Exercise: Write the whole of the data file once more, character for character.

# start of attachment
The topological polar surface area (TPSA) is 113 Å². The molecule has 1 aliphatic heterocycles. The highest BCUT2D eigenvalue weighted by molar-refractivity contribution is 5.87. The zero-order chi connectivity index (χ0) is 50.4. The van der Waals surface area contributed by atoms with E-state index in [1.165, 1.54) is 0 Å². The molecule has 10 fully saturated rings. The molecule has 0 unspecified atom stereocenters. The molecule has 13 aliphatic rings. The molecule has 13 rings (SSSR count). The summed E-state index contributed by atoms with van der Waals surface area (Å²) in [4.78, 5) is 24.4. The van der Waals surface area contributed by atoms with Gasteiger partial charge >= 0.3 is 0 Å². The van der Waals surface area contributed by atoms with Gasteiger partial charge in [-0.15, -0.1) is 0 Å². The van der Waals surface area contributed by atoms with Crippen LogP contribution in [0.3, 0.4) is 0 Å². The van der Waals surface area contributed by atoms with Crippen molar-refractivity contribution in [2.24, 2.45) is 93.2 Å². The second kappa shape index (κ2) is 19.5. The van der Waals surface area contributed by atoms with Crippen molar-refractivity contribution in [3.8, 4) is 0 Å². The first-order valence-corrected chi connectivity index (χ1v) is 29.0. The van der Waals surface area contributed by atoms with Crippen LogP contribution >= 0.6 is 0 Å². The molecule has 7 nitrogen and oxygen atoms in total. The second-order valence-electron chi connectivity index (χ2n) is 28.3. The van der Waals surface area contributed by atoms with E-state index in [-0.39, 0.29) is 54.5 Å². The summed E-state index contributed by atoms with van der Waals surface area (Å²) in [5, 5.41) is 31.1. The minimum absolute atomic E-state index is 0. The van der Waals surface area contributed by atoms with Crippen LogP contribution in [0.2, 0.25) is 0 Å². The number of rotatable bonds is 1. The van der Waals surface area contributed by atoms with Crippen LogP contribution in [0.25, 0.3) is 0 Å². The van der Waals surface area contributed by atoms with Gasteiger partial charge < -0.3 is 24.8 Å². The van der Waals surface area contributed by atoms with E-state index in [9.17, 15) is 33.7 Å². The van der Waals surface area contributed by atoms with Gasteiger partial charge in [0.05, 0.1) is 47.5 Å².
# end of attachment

The topological polar surface area (TPSA) is 113 Å². The molecule has 1 aliphatic heterocycles. The highest BCUT2D eigenvalue weighted by molar-refractivity contribution is 5.87. The zero-order chi connectivity index (χ0) is 50.4. The van der Waals surface area contributed by atoms with E-state index in [1.165, 1.54) is 0 Å². The molecule has 10 fully saturated rings. The molecule has 0 unspecified atom stereocenters. The molecule has 13 aliphatic rings. The molecule has 13 rings (SSSR count). The summed E-state index contributed by atoms with van der Waals surface area (Å²) in [4.78, 5) is 24.4. The van der Waals surface area contributed by atoms with Gasteiger partial charge >= 0.3 is 0 Å². The van der Waals surface area contributed by atoms with Gasteiger partial charge in [-0.15, -0.1) is 0 Å². The van der Waals surface area contributed by atoms with Crippen LogP contribution in [0.3, 0.4) is 0 Å². The van der Waals surface area contributed by atoms with Crippen molar-refractivity contribution in [2.24, 2.45) is 93.2 Å². The second kappa shape index (κ2) is 19.5. The van der Waals surface area contributed by atoms with Crippen molar-refractivity contribution in [3.8, 4) is 0 Å². The first-order valence-corrected chi connectivity index (χ1v) is 29.0. The van der Waals surface area contributed by atoms with Crippen LogP contribution >= 0.6 is 0 Å². The molecule has 7 nitrogen and oxygen atoms in total. The second-order valence-electron chi connectivity index (χ2n) is 28.3. The van der Waals surface area contributed by atoms with E-state index in [-0.39, 0.29) is 54.5 Å². The summed E-state index contributed by atoms with van der Waals surface area (Å²) in [5, 5.41) is 31.1. The minimum absolute atomic E-state index is 0. The van der Waals surface area contributed by atoms with Crippen LogP contribution in [0.2, 0.25) is 0 Å². The number of rotatable bonds is 1. The van der Waals surface area contributed by atoms with Crippen LogP contribution in [0.25, 0.3) is 0 Å². The van der Waals surface area contributed by atoms with Gasteiger partial charge < -0.3 is 24.8 Å². The van der Waals surface area contributed by atoms with E-state index in [9.17, 15) is 33.7 Å². The van der Waals surface area contributed by atoms with Gasteiger partial charge in [0.05, 0.1) is 47.5 Å².